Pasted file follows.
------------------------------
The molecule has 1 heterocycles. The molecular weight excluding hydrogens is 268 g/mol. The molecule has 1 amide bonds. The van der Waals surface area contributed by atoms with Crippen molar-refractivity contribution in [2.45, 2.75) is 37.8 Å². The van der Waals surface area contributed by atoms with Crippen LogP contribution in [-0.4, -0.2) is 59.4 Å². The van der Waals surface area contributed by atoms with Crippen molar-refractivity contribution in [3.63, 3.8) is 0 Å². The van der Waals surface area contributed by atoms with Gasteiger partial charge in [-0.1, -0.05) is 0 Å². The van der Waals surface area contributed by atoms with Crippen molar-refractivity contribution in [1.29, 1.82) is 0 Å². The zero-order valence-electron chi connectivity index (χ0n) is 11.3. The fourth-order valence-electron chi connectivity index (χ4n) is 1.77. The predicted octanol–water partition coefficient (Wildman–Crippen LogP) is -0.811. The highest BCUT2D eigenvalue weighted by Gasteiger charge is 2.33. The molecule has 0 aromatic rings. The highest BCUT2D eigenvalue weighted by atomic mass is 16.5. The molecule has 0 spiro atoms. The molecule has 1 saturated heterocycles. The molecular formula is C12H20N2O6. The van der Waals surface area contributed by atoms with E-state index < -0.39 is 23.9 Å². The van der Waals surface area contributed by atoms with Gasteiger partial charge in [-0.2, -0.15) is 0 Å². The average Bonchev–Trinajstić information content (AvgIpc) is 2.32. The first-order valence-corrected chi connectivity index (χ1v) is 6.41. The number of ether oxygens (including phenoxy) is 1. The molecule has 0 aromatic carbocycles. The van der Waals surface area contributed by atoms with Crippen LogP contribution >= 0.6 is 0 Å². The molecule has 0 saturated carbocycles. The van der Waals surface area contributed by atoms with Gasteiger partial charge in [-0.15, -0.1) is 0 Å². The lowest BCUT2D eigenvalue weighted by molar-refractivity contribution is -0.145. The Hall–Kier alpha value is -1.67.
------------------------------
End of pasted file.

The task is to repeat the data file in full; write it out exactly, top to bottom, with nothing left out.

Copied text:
The molecule has 1 heterocycles. The molecular weight excluding hydrogens is 268 g/mol. The molecule has 1 amide bonds. The van der Waals surface area contributed by atoms with Crippen molar-refractivity contribution in [2.45, 2.75) is 37.8 Å². The van der Waals surface area contributed by atoms with Crippen LogP contribution in [-0.4, -0.2) is 59.4 Å². The van der Waals surface area contributed by atoms with Crippen molar-refractivity contribution in [3.63, 3.8) is 0 Å². The van der Waals surface area contributed by atoms with Gasteiger partial charge in [-0.1, -0.05) is 0 Å². The van der Waals surface area contributed by atoms with Crippen molar-refractivity contribution in [1.29, 1.82) is 0 Å². The zero-order valence-electron chi connectivity index (χ0n) is 11.3. The fourth-order valence-electron chi connectivity index (χ4n) is 1.77. The predicted octanol–water partition coefficient (Wildman–Crippen LogP) is -0.811. The highest BCUT2D eigenvalue weighted by Gasteiger charge is 2.33. The molecule has 0 aromatic rings. The highest BCUT2D eigenvalue weighted by atomic mass is 16.5. The molecule has 0 spiro atoms. The molecule has 1 saturated heterocycles. The molecular formula is C12H20N2O6. The van der Waals surface area contributed by atoms with E-state index < -0.39 is 23.9 Å². The van der Waals surface area contributed by atoms with Gasteiger partial charge in [-0.2, -0.15) is 0 Å². The average Bonchev–Trinajstić information content (AvgIpc) is 2.32. The first-order valence-corrected chi connectivity index (χ1v) is 6.41. The number of ether oxygens (including phenoxy) is 1. The molecule has 0 aromatic carbocycles. The van der Waals surface area contributed by atoms with Crippen LogP contribution >= 0.6 is 0 Å². The molecule has 0 saturated carbocycles. The van der Waals surface area contributed by atoms with Gasteiger partial charge in [-0.15, -0.1) is 0 Å². The lowest BCUT2D eigenvalue weighted by molar-refractivity contribution is -0.145. The Hall–Kier alpha value is -1.67.